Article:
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CHAPTER 4 QUESTIONS OF VALUES AND ETHICS

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... to life-and-death issues Ethical Theories Deontological Teleological Principalism Ethical Principles Autonomy Nonmaleficence Beneficence Justice Fidelity ... – PowerPoint PPT presentation

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Title: CHAPTER 4 QUESTIONS OF VALUES AND ETHICS


1
CHAPTER 4QUESTIONS OF VALUES AND ETHICS
2
INTRODUCTION
3
In the beginning
  • There were no antibiotics
  • There were no ICUs
  • There were no CT scanners and MRIs
  • There were just physicians and nurses who cared
    for people in sickness and in health

4
1960s
  • Technological advances allowed for the
    development of intensive care units
  • New biomedical developments
  • Advances in surgical techniques, such as open
    heart surgery

5
New Questions
  • The advances created new questions for
    health-care professionals regarding the use of
    technology
  • The concepts of life and death

6
Bioethics
  • A subdiscipline of ethics
  • The study of medical morality

7
Concepts of Ethics
  • Values
  • Belief systems
  • Morality

8
Value Systems
  • A set of related values
  • Intrinsic values
  • Extrinsic values
  • Personal values
  • Professional values

9
Value Formation
  • Values are learned
  • Values change with maturity and experience
  • The number of values an individual holds is not
    as important as what values they consider
    important

10
Values Clarification
  • Choosing
  • Prizing
  • Acting

11
Belief Systems
  • These are organized ways of thinking about why
    people exist within the universe
  • Their purpose is to explain such concepts as
  • Life and death
  • Good and evil
  • Health and illness

12
ETHICS AND MORALS
13
Morals
  • An individuals own code for acceptable behavior
  • They arise from an individuals conscience
  • They act as a guide for individual behavior
  • Learned

14
Ethics
  • Ethics deals with the rightness or wrongness
    of human behavior
  • Concerned with the motivation behind the behavior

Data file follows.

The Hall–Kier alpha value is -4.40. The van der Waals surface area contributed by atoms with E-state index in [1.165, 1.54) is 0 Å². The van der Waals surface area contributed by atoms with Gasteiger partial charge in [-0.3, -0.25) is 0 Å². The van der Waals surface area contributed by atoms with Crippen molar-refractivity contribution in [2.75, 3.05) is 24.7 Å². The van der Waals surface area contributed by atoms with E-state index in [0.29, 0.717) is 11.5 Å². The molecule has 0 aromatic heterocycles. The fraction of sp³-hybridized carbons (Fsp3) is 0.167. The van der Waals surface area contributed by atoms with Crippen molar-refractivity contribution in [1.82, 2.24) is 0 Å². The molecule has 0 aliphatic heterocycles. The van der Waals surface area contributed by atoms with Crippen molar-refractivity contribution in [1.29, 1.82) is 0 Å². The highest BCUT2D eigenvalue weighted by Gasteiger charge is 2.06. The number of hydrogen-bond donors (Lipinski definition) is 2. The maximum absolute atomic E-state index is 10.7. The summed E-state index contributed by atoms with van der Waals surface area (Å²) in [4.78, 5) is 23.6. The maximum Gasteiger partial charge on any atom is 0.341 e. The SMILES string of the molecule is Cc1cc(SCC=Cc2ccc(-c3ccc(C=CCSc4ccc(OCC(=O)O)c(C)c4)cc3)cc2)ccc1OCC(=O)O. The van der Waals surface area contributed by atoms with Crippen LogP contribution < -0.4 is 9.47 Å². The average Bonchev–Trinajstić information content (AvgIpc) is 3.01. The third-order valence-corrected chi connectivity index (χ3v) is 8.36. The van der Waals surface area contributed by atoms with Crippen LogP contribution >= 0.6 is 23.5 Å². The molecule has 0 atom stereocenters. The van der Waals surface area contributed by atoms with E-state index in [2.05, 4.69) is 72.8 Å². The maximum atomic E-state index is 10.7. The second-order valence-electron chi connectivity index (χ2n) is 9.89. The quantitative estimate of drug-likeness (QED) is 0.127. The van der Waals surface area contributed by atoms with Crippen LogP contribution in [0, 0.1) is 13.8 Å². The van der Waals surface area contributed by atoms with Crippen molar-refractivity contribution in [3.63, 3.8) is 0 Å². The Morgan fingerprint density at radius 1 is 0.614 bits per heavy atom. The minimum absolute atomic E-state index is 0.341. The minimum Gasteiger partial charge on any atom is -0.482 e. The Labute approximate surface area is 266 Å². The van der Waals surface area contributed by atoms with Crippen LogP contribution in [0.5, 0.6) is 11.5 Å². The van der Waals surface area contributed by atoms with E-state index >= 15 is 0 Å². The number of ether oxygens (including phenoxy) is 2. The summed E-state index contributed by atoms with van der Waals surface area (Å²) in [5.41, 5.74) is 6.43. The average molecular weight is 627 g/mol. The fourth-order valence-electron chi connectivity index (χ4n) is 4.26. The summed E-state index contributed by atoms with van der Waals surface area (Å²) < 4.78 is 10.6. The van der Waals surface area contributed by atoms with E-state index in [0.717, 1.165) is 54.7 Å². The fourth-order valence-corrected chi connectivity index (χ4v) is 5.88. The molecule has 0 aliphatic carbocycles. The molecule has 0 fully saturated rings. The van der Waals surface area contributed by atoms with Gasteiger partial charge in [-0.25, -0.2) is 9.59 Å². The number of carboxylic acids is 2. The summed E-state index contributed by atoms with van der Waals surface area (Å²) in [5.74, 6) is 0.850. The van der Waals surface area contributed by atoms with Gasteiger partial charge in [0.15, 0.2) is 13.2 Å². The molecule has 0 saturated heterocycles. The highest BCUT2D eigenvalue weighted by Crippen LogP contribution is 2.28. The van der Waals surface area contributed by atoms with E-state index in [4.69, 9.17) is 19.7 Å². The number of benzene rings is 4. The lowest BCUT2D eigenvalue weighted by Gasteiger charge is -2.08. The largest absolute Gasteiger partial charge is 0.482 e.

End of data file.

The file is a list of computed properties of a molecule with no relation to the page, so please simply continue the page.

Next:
• Bioethics is the application of these principles
    to life-and-death issues

15
Ethical Theories
  • Deontological
  • Teleological
  • Principalism

16
Ethical Principles
  • Autonomy
  • Nonmaleficence
  • Beneficence
  • Justice
  • Fidelity
  • Confidentiality
  • Veracity
  • Accountability

17
Autonomy
  • The freedom to make decisions about oneself
  • Nurses need to respect clients rights to make
    choices about health care

18
Nonmaleficence
  • Requires that no harm be caused to an individual,
    either unintentionally or deliberately
  • This principle requires nurses to protect
    individuals who are unable to protect themselves

19
Beneficence
  • This principle means doing good for others
  • Nurses need to assist clients in meeting all
    their needs
  • Biological
  • Psychological
  • Social

20
Justice
  • Every individual must be treated equally
  • This requires nurses to be nonjudgmental

21
Fidelity
  • Loyalty
  • The promise to fulfill all commitments
  • The basis of accountability

22
Confidentiality
  • Anything stated to nurses or health-care
    providers by clients must remain confidential
  • The only times this principle may be violated
    are
  • If clients may indicate harm to themselves or
    others
  • If the client gives permission for the
    information to be shared

23
Veracity
  • This principle implies truthfulness
  • Nurses need to be truthful to their clients
  • Veracity is an important component of building
    trusting relationships

24
Accountability
  • Individuals need to be responsible for their own
    actions
  • Nurses are accountable to themselves and to their
    colleagues

25
Ethical Codes
  • These are formal statements of the rules of
    behavior for a particular group of individuals
  • Ethical codes are dynamic
  • Most professions have a code of ethics to guide
    professional behavior

26
Virtue Ethics
  • Focus on virtues or moral character
  • View helping others as charitable or benevolent

27
Organizational Ethics
  • Focus on the workplace
  • Ethical culture makes a difference
  • Senior leadership must promote an ethical culture

28
Ethical Dilemmas
  • Occur when a problem exists between ethical
    principles
  • Deciding in favor of one principle usually
    violates another
  • Both sides have goodness and badness
    associated with them

29
Resolving Ethical Dilemmas
30
Using the Nursing Process
  • Assessment
  • Planning
  • Implementation
  • Evaluation

31
Approach to Ethical Dilemma
32
Current Ethical Issues
33
Issues to Consider
  • Assisted suicide
  • Technology issues
  • Gene therapies
  • Designer babies
  • Organizational climate

34
Conclusion
  • An issue is not an ethical issue for the nurse
    unless he or she has been asked
  • Always gather the facts prior to decision-making
  • Consider your personal beliefs and values
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